Our Biscuit is positive for FIV.  That is Feline Aids (Feline Immunodeficiency Virus)  https://www.aspca.org/pet-care/cat-care/feline-immunodeficiency-virus-fiv
Again, not a death sentence.  Positive can also mean he is a carrier and may never show symptoms.  This disease weakens the immune system, so like with FeLV, avoiding stress, a good diet, and supplements help keep them strong.  If another cat is sneezing or sick, I isolate Biscuit from that cat.  He was a Tom living on the streets, but he’s loving life as a pampered indoor boy.  So far, he shows no signs of the disease at all.
FIP is the one I most dread and hate.  There are two forms – dry and wet.  We’ve dealt with both over the years.  While there are some experimental treatments, they are extremely expensive.  There isn’t a diagnostic test for FIP (Feline Infectious Peritonitis) so by the time the cat shows symptoms, the disease is usually in the latter stages.  Sadly it often claims kittens.  Our Luna lived with dry FIP for about five months longer than expected, maybe because we tried the expensive treatment with her.  She hated taking the oral liquid meds, though, and fought so hard against them that we opted to discontinue, plus the cost – hundreds of dollars a month – was too high for us to continue longer.  I hope one day they find a way to diagnose and treat this horrid disease.

What has been the hardest thing about having cats that need extra love & attention?
Nothing hard about it at all!  We love each one so much and are blessed to have them in our family.  The vet bills can mount up with one of the diseases, but there aren’t any drawbacks to having blind and deaf kitties.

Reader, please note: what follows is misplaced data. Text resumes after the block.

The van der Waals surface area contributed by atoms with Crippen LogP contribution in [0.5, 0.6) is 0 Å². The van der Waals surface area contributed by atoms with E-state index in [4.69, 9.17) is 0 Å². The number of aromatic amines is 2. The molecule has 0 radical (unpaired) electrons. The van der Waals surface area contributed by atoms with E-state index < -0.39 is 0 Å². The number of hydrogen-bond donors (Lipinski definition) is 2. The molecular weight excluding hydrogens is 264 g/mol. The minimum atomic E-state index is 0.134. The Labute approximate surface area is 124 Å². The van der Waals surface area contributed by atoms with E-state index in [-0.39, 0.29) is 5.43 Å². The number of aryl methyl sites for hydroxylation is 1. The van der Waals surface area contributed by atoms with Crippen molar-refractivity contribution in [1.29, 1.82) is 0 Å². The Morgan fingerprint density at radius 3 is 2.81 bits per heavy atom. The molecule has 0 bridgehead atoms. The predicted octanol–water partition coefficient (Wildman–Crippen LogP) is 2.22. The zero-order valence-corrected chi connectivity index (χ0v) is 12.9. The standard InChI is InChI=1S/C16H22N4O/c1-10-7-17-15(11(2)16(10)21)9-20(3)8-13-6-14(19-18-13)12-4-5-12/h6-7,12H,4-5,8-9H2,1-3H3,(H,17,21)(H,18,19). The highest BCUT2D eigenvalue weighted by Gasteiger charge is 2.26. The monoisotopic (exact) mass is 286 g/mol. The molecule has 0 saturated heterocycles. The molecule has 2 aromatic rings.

What has been the most rewarding thing about the experience?
Just knowing that these cats who would have been euthanized as ‘unacceptable’ now have a happy and loving home.  Rescue kitties know you saved them.  All the rescued blind cats are very attached to us and like nothing more than being close by.
What would you like to say to people who are hesitant to adopt a cat that may need extra love & attention?
To quote Alana Miller, director of Blind Cat Rescue & Sanctuary  www.blindcatrescue.com, blind cats are just…cats.  The rewards are so great.  With the ones who have FeLV, FIP, and FIV, you have to go in with your eyes open and know the possible outcome.  But if you believe that these animals deserve a chance for a happy life, regardless of length, it’s easy to open your heart to them.  You may be surprised how hard they fight and how long they will be with you.  I can’t imagine living without a blind cat now.  They amaze us daily with all they can do.  For anyone interested, visit Blind Cat Rescue’s website and read a book called Homer’s Odyssey: A Fearless Feline’s Tale or How I Learned About Love and Life with a Blind Wondercat.  You’ll never think about blind cats the same again.

Extra Love Needed: Meet Beanie

May I ask how old you are?

About 5-6 years old. The shelter didn’t have an exact age.

Beanie in his new home

Where did your name come from?